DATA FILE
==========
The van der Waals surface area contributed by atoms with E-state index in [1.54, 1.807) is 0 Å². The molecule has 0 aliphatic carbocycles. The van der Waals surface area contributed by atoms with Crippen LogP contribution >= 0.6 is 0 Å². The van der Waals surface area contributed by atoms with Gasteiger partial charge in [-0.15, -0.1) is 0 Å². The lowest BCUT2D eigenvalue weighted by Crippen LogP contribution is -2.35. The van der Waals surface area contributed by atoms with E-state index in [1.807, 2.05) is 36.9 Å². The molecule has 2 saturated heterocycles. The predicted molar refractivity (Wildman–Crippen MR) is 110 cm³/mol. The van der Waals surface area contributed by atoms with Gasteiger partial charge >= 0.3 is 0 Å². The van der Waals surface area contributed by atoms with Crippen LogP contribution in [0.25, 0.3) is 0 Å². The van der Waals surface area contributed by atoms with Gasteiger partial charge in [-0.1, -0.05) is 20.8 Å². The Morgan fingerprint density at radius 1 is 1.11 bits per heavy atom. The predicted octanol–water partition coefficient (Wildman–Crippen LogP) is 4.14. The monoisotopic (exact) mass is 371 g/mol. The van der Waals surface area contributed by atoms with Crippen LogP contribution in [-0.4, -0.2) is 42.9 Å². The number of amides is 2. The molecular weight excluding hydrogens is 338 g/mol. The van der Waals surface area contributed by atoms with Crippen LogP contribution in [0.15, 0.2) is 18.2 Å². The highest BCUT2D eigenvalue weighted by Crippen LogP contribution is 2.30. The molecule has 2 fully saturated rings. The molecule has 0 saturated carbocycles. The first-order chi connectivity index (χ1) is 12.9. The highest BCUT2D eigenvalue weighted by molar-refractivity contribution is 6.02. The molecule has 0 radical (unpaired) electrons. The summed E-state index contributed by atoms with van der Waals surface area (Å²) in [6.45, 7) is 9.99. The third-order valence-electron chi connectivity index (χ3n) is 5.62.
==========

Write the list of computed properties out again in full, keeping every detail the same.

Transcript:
The van der Waals surface area contributed by atoms with E-state index in [1.54, 1.807) is 0 Å². The molecule has 0 aliphatic carbocycles. The van der Waals surface area contributed by atoms with Crippen LogP contribution >= 0.6 is 0 Å². The van der Waals surface area contributed by atoms with Gasteiger partial charge in [-0.15, -0.1) is 0 Å². The lowest BCUT2D eigenvalue weighted by Crippen LogP contribution is -2.35. The van der Waals surface area contributed by atoms with E-state index in [1.807, 2.05) is 36.9 Å². The molecule has 2 saturated heterocycles. The predicted molar refractivity (Wildman–Crippen MR) is 110 cm³/mol. The van der Waals surface area contributed by atoms with Gasteiger partial charge >= 0.3 is 0 Å². The van der Waals surface area contributed by atoms with Crippen LogP contribution in [0.25, 0.3) is 0 Å². The van der Waals surface area contributed by atoms with Gasteiger partial charge in [-0.1, -0.05) is 20.8 Å². The Morgan fingerprint density at radius 1 is 1.11 bits per heavy atom. The predicted octanol–water partition coefficient (Wildman–Crippen LogP) is 4.14. The monoisotopic (exact) mass is 371 g/mol. The van der Waals surface area contributed by atoms with Crippen LogP contribution in [-0.4, -0.2) is 42.9 Å². The number of amides is 2. The molecular weight excluding hydrogens is 338 g/mol. The van der Waals surface area contributed by atoms with Crippen LogP contribution in [0.15, 0.2) is 18.2 Å². The highest BCUT2D eigenvalue weighted by Crippen LogP contribution is 2.30. The molecule has 2 fully saturated rings. The molecule has 0 saturated carbocycles. The first-order chi connectivity index (χ1) is 12.9. The highest BCUT2D eigenvalue weighted by molar-refractivity contribution is 6.02. The molecule has 0 radical (unpaired) electrons. The summed E-state index contributed by atoms with van der Waals surface area (Å²) in [6.45, 7) is 9.99. The third-order valence-electron chi connectivity index (χ3n) is 5.62.